• November 01, 2020

    Prosecutors Lend Their Clout In 2 Civil Rights Cases

    This past week sizable groups of current and former prosecutors, including state attorneys general and district attorneys, filed amicus briefs in two separate civil rights cases, a move experts say can offer a boost to such cases due to the officials' prestige.

  • November 01, 2020

    Kirkland Atty Helps Assault Survivor Reunite With Her Kids

    Kirkland & Ellis partner Amir Freund helped one client overcome a saga of adversity that began with a crime and ended with a global pandemic to reunite her family and let her restart her life securely in the U.S.

  • October 30, 2020

    NYC Tenant Attys Urge State, Courts To Prevent Default Spike

    As many as 14,800 New York City heads of households that have been sued for failure to pay rent during the coronavirus pandemic could soon be at risk of losing their cases by default, a major step toward eviction that can be challenging to reverse, housing lawyers warn.

  • October 28, 2020

    Native Voting Suits Take On Inequities Amplified By Virus

    Native American voting rights advocates say the coronavirus pandemic has heightened the stakes of their efforts to protect ballot collection and in-person voting options through the courts, driving home the need for strong federal laws tailored to tribes' needs.

  • October 25, 2020

    Pro Bono Attys Look To Fill Poll Worker Gap During Pandemic

    Election officials worry COVID-19 could lead to a shortage of poll workers and long lines at the ballot, so some pro bono attorneys are stepping in to fill the gap before that happens. And with elections laws in flux across the country, those attorneys could be an invaluable resource in helping voters avoid confusion at the ballot box.

  • October 25, 2020

    Carmen Alanís On Electoral Integrity And Political Rights

    As the U.S. gears up for one of the most litigated national elections in its history, Judge María del Carmen Alanís Figueroa of Mexico, a member of the Kofi Annan Foundation’s electoral integrity group, is watching with interest. Here, she discusses the role of courts in elections.

  • October 25, 2020

    From Behind Bars, Pretrial Detainees Fight To Vote

    The majority of inmates in local jails haven't been convicted of a crime and are still eligible to vote. But a lack of information, resistant jail staff and even some election laws make casting a ballot nearly impossible from behind bars.

  • October 23, 2020

    Census Halt Poses Particular Threat To NJ And Its Immigrants

    Experts fear the recent U.S. Supreme Court decision allowing the Trump administration to end census data collection early could have dire ramifications for New Jersey and its high number of immigrants, who comprise hard-to-count communities that depend on federal funding allocated in accordance with population numbers.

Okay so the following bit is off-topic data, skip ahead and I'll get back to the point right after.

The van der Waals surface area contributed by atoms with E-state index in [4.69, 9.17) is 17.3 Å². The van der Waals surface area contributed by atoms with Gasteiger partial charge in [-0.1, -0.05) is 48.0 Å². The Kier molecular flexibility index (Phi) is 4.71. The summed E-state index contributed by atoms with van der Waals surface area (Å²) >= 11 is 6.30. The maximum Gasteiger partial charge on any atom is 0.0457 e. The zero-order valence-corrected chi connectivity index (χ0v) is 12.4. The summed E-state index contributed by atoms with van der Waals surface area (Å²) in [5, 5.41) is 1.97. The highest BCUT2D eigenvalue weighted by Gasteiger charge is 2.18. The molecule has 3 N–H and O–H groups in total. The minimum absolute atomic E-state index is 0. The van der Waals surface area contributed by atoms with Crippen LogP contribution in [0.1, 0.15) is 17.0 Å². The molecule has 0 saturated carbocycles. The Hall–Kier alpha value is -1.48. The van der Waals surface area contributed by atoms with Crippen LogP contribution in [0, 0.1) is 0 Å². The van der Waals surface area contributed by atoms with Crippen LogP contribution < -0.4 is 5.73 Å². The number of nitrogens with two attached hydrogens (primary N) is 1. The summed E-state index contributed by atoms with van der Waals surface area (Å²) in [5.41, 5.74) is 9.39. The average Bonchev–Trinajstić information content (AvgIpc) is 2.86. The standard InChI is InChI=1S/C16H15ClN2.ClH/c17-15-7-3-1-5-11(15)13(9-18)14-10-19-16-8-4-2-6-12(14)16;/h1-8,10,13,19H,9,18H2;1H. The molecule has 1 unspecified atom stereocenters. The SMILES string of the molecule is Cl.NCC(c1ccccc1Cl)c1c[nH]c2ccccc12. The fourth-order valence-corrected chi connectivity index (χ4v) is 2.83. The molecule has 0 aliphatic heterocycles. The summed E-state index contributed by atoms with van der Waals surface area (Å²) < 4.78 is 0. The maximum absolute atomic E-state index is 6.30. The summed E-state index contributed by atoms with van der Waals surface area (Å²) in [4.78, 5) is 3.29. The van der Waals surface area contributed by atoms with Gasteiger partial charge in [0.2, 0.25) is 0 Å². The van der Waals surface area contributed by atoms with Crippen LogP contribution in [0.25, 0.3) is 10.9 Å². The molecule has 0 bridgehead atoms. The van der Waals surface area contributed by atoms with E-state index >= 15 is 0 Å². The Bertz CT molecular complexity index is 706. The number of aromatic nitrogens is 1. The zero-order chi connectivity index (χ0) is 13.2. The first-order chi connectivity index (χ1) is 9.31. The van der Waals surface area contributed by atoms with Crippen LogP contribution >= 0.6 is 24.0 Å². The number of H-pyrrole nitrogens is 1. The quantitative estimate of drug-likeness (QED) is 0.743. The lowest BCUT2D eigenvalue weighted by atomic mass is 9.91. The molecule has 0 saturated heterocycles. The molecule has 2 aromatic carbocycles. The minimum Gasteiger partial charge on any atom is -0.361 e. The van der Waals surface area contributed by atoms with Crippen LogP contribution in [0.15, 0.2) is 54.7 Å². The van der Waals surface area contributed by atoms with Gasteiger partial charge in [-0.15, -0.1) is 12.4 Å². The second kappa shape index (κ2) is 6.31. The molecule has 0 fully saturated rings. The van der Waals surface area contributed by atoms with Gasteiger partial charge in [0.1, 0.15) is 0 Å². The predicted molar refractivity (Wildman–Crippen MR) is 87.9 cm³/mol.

• October 22, 2020

    Jenner & Block 'All In' With $250M Pro Bono Pledge

    Jenner & Block LLP said Thursday it is ramping up its commitment to pro bono legal services and pledged to provide $250 million worth of services over the next five years to clients in need of free representation.

  • October 18, 2020

    Wilkinson Walsh Helps Mo. Inmates Get Lifesaving Treatment

    In Wilkinson Walsh LLP's first major pro bono case, the litigation boutique joined forces with two nonprofit advocacy groups to win a landmark $50 million settlement in which the Missouri Department of Corrections and its prison health care provider agreed to give inmates suffering from hepatitis C much-needed treatment.

Expert Analysis

  • Lack Of Access To Remote Court Proceedings Is Inexcusable

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    Blanket rules that bar recording or dissemination of remote public court proceedings impede presumptive common law and First Amendment right of access, greatly expand courts' powers over nonparties, and likely run afoul of U.S. Supreme Court precedent, says Matthew Schafer at ViacomCBS.

  • Countering Racial Bias In Courts Requires Bold Change

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    A recent review of the New York state court system recommends addressing pervasive racism through anti-bias trainings and better discrimination complaint protocols, but such efforts only scratch the surface of systemic racism in the law, says Jason Wu at the Legal Aid Society.

  • In Defense Of Data-Based Pretrial Risk Assessment

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    Equitable, research-based pretrial prison release decisions are not lucrative for the bail bond industry, which has led to misleading attacks against data-driven assessment tools, say Madeline Carter and Alison Shames at the Center for Effective Public Policy.

  • Change The Bankruptcy System To Help End Cycle Of Poverty

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    Courts must simplify their procedures to make bankruptcy more accessible to those who can't afford lawyers, especially as the pandemic drives bankruptcies to unprecedented levels, says Robert Gordon, a principal at Lerch Early and a former bankruptcy judge.